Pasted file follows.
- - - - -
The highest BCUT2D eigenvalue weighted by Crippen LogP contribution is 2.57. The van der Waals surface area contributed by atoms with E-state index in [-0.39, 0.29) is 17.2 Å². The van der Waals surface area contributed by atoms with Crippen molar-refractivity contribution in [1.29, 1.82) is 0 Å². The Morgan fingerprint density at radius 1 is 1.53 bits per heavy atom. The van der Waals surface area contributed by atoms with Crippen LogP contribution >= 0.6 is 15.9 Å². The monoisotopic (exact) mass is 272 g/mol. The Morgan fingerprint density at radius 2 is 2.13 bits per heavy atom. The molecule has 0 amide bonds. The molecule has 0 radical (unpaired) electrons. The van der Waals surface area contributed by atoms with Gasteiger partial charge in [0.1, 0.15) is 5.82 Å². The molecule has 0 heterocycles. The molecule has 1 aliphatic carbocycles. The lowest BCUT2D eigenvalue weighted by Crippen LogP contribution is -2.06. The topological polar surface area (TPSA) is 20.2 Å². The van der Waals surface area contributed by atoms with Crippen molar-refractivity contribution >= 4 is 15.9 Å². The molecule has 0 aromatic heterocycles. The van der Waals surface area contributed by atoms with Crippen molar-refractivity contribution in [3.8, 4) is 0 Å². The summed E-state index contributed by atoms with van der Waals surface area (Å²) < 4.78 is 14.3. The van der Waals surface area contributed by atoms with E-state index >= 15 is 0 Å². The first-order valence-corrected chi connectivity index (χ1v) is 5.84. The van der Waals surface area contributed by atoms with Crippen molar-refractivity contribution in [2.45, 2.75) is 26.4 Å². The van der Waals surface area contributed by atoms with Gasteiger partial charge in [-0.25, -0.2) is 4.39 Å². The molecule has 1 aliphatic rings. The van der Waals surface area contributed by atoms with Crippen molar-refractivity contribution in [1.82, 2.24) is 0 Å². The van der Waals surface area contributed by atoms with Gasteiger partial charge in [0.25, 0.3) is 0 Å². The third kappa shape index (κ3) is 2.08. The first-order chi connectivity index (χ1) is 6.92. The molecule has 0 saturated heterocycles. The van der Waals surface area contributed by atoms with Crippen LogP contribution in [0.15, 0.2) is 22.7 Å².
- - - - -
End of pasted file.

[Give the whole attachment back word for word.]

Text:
The highest BCUT2D eigenvalue weighted by Crippen LogP contribution is 2.57. The van der Waals surface area contributed by atoms with E-state index in [-0.39, 0.29) is 17.2 Å². The van der Waals surface area contributed by atoms with Crippen molar-refractivity contribution in [1.29, 1.82) is 0 Å². The Morgan fingerprint density at radius 1 is 1.53 bits per heavy atom. The van der Waals surface area contributed by atoms with Crippen LogP contribution >= 0.6 is 15.9 Å². The monoisotopic (exact) mass is 272 g/mol. The Morgan fingerprint density at radius 2 is 2.13 bits per heavy atom. The molecule has 0 amide bonds. The molecule has 0 radical (unpaired) electrons. The van der Waals surface area contributed by atoms with Gasteiger partial charge in [0.1, 0.15) is 5.82 Å². The molecule has 0 heterocycles. The molecule has 1 aliphatic carbocycles. The lowest BCUT2D eigenvalue weighted by Crippen LogP contribution is -2.06. The topological polar surface area (TPSA) is 20.2 Å². The van der Waals surface area contributed by atoms with Crippen molar-refractivity contribution >= 4 is 15.9 Å². The molecule has 0 aromatic heterocycles. The van der Waals surface area contributed by atoms with Crippen molar-refractivity contribution in [3.8, 4) is 0 Å². The summed E-state index contributed by atoms with van der Waals surface area (Å²) < 4.78 is 14.3. The van der Waals surface area contributed by atoms with E-state index >= 15 is 0 Å². The first-order valence-corrected chi connectivity index (χ1v) is 5.84. The van der Waals surface area contributed by atoms with Crippen molar-refractivity contribution in [2.45, 2.75) is 26.4 Å². The van der Waals surface area contributed by atoms with Gasteiger partial charge in [-0.25, -0.2) is 4.39 Å². The molecule has 1 aliphatic rings. The van der Waals surface area contributed by atoms with Crippen molar-refractivity contribution in [1.82, 2.24) is 0 Å². The van der Waals surface area contributed by atoms with Gasteiger partial charge in [0.25, 0.3) is 0 Å². The third kappa shape index (κ3) is 2.08. The first-order chi connectivity index (χ1) is 6.92. The molecule has 0 saturated heterocycles. The van der Waals surface area contributed by atoms with Crippen LogP contribution in [0.15, 0.2) is 22.7 Å².